My article that appears on page 16 of the November Energize Magazine.
Under certain conditions grid tie PV with reverse feed is equal to or cheaper than City of Cape Town electricity, three years ahead of schedule! Reverse feed is still "not legal" according to the City of Cape Town. How can we make it legal? The reason for this amazing state of affairs is because the price of City of Cape Town electricity for homeowners has doubled, whilst the cost of grid tied PV has halved.
A 1200 kWh house needs 8 kW to take it off the grid, but with energy efficiency, one can reduce this to 3 kW. This brings the renewable energy price down below R1,60 per kWh. In a year's time if the City of Cape Town increases prices by 25% to R1,60 per kWh and assuming PV doesn't reduce, we are at parity including borrowing from one's bond at 10% per annum. This price is R1,60 per kWh including VAT!! If PV reduces to R20 per watt as we are expecting, then the PV price per kWh will be less than the City of Cape Town price per kWh.
A grid tie system is one where all the output from the photovoltaic (PV) panels, which convert sunlight into electricity, is fed via grid tie inverters into the grid. This is called "reverse feed." A private homeowner in Cape Town using 1200 kWh per month pays R1,28 per kWh including VAT for a total of R1536 per month. If one can sell excess electricity at the same rate of R1,28 per kWh, this is called "Net metering." In a grid tie with net metering scenario, the grid is equivalent to a battery. In five average sun hours the house can make enough electricity for the day. When the sun is down the grid supplies the electricity.
If a house uses 1200 kWh per month, then per day this is 39,5 kWh. Divide 1200 kWh by five for average sun hours per day and we get to 8 kW. If we are in Upington, we can divide by 8,2 and get a 5 kW system. In London, England, the average sun hours is 2,4 which means that an 8 kW system produces 42% of an 8 kW PV system in South Africa.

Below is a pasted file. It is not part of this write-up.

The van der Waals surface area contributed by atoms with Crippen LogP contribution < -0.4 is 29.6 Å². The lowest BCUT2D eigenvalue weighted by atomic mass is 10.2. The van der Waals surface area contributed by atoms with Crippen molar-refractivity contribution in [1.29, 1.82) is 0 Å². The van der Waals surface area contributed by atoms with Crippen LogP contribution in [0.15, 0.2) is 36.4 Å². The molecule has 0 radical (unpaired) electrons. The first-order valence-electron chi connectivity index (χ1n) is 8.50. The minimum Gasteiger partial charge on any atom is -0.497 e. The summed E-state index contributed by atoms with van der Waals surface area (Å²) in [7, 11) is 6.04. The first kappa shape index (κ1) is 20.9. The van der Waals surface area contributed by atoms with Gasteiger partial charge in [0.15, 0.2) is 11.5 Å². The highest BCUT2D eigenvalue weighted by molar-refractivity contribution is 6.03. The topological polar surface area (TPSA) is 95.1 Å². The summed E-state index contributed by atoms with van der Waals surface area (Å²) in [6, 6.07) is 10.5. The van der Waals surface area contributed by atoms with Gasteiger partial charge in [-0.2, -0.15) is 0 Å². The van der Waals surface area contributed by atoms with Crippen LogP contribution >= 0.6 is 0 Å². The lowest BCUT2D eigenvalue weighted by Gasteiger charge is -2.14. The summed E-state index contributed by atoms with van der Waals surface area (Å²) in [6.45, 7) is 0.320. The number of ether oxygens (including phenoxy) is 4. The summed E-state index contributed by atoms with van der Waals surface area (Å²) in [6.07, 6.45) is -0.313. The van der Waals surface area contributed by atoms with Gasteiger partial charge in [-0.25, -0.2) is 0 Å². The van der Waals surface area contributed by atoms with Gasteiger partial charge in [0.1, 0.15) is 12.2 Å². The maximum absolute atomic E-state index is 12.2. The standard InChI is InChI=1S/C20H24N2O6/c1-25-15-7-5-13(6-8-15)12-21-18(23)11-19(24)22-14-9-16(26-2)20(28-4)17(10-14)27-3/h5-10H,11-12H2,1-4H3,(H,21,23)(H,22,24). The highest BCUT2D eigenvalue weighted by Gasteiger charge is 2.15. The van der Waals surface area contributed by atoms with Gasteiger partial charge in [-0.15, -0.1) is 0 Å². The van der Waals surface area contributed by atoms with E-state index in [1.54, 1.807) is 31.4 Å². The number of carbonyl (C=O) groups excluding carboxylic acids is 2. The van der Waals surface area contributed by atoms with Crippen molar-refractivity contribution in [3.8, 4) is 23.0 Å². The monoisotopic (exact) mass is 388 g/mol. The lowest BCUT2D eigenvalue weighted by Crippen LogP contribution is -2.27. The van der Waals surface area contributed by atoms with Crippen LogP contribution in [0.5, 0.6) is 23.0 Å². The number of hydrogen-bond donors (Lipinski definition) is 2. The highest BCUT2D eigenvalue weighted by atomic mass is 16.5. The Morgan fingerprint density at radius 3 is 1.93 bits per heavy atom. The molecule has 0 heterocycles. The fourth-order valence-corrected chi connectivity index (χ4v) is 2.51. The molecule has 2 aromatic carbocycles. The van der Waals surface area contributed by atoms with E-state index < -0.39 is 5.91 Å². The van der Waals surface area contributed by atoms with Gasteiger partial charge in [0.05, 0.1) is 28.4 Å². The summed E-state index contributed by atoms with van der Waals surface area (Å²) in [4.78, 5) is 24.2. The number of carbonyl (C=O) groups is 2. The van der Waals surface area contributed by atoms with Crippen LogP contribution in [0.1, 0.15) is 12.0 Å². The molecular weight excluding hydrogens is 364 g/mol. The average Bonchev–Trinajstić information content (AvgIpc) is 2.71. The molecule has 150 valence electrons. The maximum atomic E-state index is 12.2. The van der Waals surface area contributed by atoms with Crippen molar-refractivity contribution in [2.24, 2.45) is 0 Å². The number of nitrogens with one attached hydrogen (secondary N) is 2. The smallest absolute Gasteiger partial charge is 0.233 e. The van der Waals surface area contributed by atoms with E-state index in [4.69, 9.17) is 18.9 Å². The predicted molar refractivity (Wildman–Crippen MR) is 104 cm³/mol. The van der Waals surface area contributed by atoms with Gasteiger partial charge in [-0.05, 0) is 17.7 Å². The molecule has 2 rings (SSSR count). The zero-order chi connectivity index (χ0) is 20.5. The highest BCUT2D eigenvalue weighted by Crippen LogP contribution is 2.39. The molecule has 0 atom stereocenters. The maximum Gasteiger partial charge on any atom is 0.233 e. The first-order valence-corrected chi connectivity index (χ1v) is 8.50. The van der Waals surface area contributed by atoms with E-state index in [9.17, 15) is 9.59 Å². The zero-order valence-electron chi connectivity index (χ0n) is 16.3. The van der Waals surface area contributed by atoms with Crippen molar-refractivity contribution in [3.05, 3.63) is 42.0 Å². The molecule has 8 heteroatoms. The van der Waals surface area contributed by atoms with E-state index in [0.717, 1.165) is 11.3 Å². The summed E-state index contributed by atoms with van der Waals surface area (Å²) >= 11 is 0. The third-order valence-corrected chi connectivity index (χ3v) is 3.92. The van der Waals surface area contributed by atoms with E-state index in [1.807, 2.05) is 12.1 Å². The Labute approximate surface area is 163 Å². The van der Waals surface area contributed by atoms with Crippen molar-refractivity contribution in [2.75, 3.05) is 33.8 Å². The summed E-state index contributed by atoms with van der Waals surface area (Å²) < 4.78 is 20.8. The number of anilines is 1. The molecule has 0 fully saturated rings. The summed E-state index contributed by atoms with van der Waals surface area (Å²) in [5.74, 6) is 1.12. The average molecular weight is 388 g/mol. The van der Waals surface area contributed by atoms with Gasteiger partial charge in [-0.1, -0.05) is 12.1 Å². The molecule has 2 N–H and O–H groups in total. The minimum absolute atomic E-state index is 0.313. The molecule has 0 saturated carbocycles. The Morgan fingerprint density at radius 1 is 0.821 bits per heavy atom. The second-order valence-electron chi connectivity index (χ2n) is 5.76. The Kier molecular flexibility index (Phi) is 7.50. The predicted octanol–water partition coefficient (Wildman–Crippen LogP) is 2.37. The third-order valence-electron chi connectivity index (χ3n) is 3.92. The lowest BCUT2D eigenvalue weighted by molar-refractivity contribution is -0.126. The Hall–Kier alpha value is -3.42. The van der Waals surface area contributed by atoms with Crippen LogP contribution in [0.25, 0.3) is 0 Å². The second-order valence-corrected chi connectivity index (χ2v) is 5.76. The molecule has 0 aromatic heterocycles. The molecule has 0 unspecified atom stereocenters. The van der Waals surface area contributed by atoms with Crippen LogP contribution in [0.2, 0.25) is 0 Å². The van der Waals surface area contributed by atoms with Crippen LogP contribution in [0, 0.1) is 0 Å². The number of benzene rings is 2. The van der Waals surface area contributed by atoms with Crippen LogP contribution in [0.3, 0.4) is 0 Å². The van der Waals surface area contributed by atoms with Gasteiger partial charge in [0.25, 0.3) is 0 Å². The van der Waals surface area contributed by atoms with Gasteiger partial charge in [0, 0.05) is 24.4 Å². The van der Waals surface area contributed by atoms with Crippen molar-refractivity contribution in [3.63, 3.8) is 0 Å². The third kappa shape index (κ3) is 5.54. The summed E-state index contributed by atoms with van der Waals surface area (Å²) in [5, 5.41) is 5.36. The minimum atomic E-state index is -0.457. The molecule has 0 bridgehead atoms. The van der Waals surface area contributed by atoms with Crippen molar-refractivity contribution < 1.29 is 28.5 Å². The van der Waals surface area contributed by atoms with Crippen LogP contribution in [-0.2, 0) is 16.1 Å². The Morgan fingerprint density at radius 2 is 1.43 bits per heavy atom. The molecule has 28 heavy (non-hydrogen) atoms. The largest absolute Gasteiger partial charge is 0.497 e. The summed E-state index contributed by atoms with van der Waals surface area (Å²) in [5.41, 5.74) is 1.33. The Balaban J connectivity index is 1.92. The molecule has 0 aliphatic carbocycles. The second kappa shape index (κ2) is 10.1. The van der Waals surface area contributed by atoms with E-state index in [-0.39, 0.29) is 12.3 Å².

Germany installs half of the world's PV panels. If they have to install twice as many panels as we need to for the same kWh production and they have been doing this for 20 years, then what is our problem? For the purposes of this discussion, I'm also assuming that we will need to install the full 8 kW whereas in practice, one could reduce electricity demand by as much as 70%, with energy efficiency meaning that only 3 kW of PV might be required. This could reduce the R320 000 system to R180 000. In many situations there might only be enough space for between 2 and 4 kW. The installation will reduce the homeowner's electricity bill whilst at the same time reducing demand on the grid. The economies of scale that selling the PV system at R23 or even R30 per watt would need a minimum order of 60 kW which is 12 x 5 kW houses or 8 x 8 kW houses. The reward for someone being prepared to be part of a group is a much better costing.
The next area to consider is interest rates and repayment times. Considering that the equipment will last for at least 20 years with only the inverter needing replacement in 12 to 15 years, we can borrow money over 20 years. An 8 kW system at R23 per watt is R161 000. Borrowing R161 000 at 7% over 20 years is R1278 per month. At R25 per watt we get to R1583 per month which is almost exactly the same as what the person is paying for their electricity.
So if my numbers are right, and if we can install for R25 per watt, and if we can use capital at 7% over 20 years, then we are already at "grid parity" for homeowners in the City of Cape Town. At 10%, and at R25 per watt, the monthly cost is R1970 for R200 000. In one year, R1536 becomes R1920, so in one year, we are at parity for homeowners who can take money out of their bonds to pay for their own electricity generation.
There are numerous countries which allow reverse feed, some with net metering and some with feed-in tariffs. Considering that our electricity in South Africa is so expensive, we don't need feed-in tariffs for homeowners. But we do need our government to allow people to reverse feed the grid and to take full advantage of the total electricity that their PV panels produces. The problem with a battery only solution or a solution which doesn't allow reverse feed is that the system might only be 30% efficient, thus pushing the cost of the system up per kWh.
Eskom say they can't rely on the grid tie inverter disconnecting from the grid if the grid is shut down and that an electrician working on the power lines might get electrocuted. This problem was resolved in 1999 with two international standards that all good grid tie inverters adhere to. So what are we waiting for? Ke Nako. The time is right for homeowners to take responsibility for the own electricity provision, especially that they can now make their own electricity cheaper than the municipality can provide it.